- BTC "on-chain" transactions will only get worse, but they are working to implement Lightning Network. This will end up sort of like a "real" BTC wallet that you treat like a savings account, and a Lightning BTC wallet that you treat like a checking account that has low fees and fast transactions. The catch is that you have to pay the on-chain tx fee to transfer from your BTC wallet to your Lightning wallet.

- Same story for ETH, really. Widespread adoption of ETH will result in high transaction fees. Not as high as BTC, but high. Ethereum is working on several scaling strategies in parallel, but realistically they're a year or two away.

- XRP was built for this use case. It will scale, be low fee, and in the future, it may even be possible to use it through your bank. It's not super decentralized, but it's fast and low fee.

As An Investment

At this point I have no idea. I don't understand why the market caps on these coins are so high. Let's be honest, they don't do anything cool yet. As a general rule I'd say don't put in anything you can't afford to lose 100% of.

In the long term, I think any cryptocurrency that has a capped supply and a plan for scaling is a decent choice. I personally like the smart contract ones: Ethereum, Zilliqa, Eos, Cardano, RChain. Raiblocks is cool too. There are also some interesting ERC20 tokens. But those are all just opinions.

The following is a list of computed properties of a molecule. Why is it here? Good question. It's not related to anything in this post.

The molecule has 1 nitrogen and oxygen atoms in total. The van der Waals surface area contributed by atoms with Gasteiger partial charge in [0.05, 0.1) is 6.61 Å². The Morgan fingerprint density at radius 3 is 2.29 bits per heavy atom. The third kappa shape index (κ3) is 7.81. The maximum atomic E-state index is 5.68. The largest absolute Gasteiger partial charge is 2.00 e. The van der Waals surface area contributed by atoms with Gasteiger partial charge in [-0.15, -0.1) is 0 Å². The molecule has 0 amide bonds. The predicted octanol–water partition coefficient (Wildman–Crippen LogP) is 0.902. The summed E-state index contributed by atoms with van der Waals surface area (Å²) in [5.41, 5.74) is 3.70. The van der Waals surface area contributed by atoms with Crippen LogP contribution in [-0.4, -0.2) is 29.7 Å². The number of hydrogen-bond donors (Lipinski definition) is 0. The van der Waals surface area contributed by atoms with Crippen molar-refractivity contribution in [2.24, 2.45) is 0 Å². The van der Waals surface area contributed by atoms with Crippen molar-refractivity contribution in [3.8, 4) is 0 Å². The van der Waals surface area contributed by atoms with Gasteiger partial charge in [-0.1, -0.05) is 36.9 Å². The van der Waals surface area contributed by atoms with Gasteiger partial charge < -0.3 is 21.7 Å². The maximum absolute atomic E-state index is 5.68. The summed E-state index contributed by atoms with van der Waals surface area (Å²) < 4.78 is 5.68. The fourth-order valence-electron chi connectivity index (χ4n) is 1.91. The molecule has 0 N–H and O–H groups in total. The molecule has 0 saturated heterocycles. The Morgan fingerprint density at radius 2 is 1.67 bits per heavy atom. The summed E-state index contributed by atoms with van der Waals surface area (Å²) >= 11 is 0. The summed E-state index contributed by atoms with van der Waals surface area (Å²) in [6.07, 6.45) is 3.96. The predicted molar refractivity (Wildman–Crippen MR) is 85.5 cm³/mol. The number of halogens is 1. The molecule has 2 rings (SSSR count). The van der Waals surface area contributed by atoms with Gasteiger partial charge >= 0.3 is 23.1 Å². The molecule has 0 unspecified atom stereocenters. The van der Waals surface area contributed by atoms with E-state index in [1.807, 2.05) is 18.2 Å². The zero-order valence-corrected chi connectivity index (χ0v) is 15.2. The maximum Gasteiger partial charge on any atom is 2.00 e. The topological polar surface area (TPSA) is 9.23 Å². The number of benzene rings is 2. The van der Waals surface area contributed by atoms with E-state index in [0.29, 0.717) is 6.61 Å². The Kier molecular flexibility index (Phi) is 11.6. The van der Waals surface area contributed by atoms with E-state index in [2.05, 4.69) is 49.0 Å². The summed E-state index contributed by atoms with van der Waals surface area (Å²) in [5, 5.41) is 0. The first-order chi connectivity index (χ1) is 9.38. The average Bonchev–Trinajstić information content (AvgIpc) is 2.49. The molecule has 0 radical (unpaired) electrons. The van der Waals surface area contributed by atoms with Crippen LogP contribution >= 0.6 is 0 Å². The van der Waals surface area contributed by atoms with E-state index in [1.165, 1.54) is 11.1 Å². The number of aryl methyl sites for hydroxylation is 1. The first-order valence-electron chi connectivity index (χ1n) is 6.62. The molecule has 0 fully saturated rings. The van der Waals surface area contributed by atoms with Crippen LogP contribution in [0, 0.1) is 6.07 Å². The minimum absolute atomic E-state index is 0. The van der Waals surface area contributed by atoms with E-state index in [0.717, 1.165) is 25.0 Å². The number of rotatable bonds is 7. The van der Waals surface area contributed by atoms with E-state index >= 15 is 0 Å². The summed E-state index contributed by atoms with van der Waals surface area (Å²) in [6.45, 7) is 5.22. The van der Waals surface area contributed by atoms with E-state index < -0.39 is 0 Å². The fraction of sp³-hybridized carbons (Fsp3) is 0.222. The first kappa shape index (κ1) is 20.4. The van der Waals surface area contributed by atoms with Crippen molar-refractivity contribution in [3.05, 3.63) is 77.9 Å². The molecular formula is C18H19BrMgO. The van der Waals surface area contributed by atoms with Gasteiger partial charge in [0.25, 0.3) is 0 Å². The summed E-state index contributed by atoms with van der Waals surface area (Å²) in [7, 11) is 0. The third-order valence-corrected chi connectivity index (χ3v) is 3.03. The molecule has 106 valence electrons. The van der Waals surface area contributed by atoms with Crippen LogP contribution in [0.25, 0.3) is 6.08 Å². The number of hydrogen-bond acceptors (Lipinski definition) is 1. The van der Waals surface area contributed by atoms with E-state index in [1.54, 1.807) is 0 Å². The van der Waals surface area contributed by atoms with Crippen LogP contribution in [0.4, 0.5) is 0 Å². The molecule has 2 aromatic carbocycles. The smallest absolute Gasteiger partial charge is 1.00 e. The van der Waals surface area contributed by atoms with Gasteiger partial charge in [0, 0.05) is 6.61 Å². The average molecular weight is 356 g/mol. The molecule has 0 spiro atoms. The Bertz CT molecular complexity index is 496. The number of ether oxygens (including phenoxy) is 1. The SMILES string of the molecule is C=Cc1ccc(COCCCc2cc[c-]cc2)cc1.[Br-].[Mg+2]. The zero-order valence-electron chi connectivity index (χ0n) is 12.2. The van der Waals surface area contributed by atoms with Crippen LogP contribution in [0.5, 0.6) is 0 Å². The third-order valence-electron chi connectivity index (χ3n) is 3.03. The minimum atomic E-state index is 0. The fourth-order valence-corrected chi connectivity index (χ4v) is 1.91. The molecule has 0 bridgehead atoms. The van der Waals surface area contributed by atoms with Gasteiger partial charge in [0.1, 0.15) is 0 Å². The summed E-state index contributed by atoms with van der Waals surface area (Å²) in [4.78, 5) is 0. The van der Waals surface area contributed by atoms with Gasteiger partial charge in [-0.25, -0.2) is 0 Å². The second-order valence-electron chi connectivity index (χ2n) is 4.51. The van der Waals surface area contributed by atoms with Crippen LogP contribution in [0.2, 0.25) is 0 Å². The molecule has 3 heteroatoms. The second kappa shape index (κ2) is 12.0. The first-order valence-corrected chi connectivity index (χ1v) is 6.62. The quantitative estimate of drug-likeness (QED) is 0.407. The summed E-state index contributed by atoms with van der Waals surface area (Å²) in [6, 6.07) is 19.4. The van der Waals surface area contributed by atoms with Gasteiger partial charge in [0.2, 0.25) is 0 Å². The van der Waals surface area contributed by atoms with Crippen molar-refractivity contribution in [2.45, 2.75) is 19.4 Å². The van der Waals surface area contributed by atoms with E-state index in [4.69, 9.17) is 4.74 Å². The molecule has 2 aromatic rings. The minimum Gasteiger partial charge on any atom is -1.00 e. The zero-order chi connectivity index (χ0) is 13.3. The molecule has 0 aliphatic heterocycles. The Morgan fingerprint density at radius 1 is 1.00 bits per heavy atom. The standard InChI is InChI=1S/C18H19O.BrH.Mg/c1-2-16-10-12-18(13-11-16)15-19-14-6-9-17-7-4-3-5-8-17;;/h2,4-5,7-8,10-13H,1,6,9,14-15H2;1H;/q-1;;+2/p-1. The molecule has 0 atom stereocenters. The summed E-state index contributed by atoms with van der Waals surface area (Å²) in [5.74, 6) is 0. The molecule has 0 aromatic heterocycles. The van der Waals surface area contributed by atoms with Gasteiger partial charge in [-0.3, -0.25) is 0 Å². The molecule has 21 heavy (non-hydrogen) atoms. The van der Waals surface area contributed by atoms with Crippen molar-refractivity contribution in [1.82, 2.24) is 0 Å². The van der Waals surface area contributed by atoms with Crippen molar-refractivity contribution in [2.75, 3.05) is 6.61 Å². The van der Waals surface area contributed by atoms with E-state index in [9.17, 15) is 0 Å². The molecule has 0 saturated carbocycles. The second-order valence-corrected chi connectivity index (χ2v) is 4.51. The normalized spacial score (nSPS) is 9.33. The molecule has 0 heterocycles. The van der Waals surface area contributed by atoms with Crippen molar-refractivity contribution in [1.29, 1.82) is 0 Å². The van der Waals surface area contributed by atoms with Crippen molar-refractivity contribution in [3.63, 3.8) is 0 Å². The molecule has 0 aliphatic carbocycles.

As A General Purpose Currency

For this use, we want widespread adoption, stable value, low transaction fees, and transaction verifiability. For this space, my favorite is USD.

Seriously though, a deflationary general purpose currency makes a bad currency, and so does a volatile one. Imagine buying something on credit and owing waaay more than you thought you would, or buying something when you could have bought two of it a month later. Deflation and volatility decrease the money velocity of a given cryptocurrency to the point that any economy based on it is much smaller that it would be otherwise. It makes the currency hard to spend and discourages its use. We already see the effects of this: Very very few businesses accept BTC directly because its value is so unstable. And it's a vicious cycle; less businesses accept it, so its utility is less, so less businesses accept it.

In the long term, I think something like Dai or OmiseGO has a chance of being useful. But it's not ready yet.

As A Secure, Trustless Information Ledger

This is the space that I think has been explored the least, and which I think has the post potential. It could disrupt a lot of industries, including certificate authorities, DNS, and, maybe someday, thinks like deeds, titles, stock ownership, and land registries. But all of this is years off.

- BTC and XRP cannot be used well for this purpose.

- ETH was built for this use case. Maybe in a few decades we'll see corruption in some countries being combated by registering things in an Ethereum or Ethereum-style blockchain.